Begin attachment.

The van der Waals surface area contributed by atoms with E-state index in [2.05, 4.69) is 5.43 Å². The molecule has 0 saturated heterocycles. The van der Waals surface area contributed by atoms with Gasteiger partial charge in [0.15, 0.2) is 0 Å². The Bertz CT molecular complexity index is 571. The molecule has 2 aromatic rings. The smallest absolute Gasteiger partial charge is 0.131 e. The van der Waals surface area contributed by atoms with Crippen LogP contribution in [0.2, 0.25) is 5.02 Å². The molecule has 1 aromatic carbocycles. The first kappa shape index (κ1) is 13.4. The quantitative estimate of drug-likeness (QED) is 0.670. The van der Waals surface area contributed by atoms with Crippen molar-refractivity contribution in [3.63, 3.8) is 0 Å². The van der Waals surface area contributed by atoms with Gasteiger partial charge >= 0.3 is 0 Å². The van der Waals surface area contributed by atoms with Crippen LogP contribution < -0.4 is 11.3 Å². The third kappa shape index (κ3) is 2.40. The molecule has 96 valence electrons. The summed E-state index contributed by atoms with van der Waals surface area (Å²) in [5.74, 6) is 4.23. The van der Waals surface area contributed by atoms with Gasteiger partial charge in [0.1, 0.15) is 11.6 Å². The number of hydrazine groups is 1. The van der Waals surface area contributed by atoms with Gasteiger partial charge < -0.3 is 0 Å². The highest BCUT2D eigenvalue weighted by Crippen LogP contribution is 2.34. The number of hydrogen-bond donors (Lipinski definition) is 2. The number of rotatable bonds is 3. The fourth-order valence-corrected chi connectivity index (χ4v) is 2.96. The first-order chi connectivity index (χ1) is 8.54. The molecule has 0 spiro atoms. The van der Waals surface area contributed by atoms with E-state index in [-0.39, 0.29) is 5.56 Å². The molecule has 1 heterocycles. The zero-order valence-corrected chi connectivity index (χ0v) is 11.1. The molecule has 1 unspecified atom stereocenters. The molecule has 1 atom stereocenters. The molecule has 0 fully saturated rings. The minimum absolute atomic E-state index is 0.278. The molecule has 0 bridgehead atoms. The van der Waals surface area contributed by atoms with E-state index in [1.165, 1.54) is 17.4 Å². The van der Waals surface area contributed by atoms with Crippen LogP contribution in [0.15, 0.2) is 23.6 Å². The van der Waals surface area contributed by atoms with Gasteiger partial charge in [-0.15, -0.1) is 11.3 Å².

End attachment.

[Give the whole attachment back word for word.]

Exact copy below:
The van der Waals surface area contributed by atoms with E-state index in [2.05, 4.69) is 5.43 Å². The molecule has 0 saturated heterocycles. The van der Waals surface area contributed by atoms with Gasteiger partial charge in [0.15, 0.2) is 0 Å². The Bertz CT molecular complexity index is 571. The molecule has 2 aromatic rings. The smallest absolute Gasteiger partial charge is 0.131 e. The van der Waals surface area contributed by atoms with Crippen LogP contribution in [0.2, 0.25) is 5.02 Å². The molecule has 1 aromatic carbocycles. The first kappa shape index (κ1) is 13.4. The quantitative estimate of drug-likeness (QED) is 0.670. The van der Waals surface area contributed by atoms with Crippen molar-refractivity contribution in [3.63, 3.8) is 0 Å². The van der Waals surface area contributed by atoms with Gasteiger partial charge >= 0.3 is 0 Å². The van der Waals surface area contributed by atoms with Crippen LogP contribution < -0.4 is 11.3 Å². The third kappa shape index (κ3) is 2.40. The molecule has 96 valence electrons. The summed E-state index contributed by atoms with van der Waals surface area (Å²) in [5.74, 6) is 4.23. The van der Waals surface area contributed by atoms with Gasteiger partial charge in [0.1, 0.15) is 11.6 Å². The number of hydrazine groups is 1. The van der Waals surface area contributed by atoms with Gasteiger partial charge < -0.3 is 0 Å². The highest BCUT2D eigenvalue weighted by Crippen LogP contribution is 2.34. The number of hydrogen-bond donors (Lipinski definition) is 2. The number of rotatable bonds is 3. The fourth-order valence-corrected chi connectivity index (χ4v) is 2.96. The first-order chi connectivity index (χ1) is 8.54. The molecule has 0 spiro atoms. The van der Waals surface area contributed by atoms with E-state index in [-0.39, 0.29) is 5.56 Å². The molecule has 1 heterocycles. The zero-order valence-corrected chi connectivity index (χ0v) is 11.1. The molecule has 1 unspecified atom stereocenters. The molecule has 1 atom stereocenters. The molecule has 0 fully saturated rings. The minimum absolute atomic E-state index is 0.278. The molecule has 0 bridgehead atoms. The van der Waals surface area contributed by atoms with E-state index in [1.165, 1.54) is 17.4 Å². The van der Waals surface area contributed by atoms with Crippen LogP contribution in [0.15, 0.2) is 23.6 Å². The van der Waals surface area contributed by atoms with Gasteiger partial charge in [-0.15, -0.1) is 11.3 Å².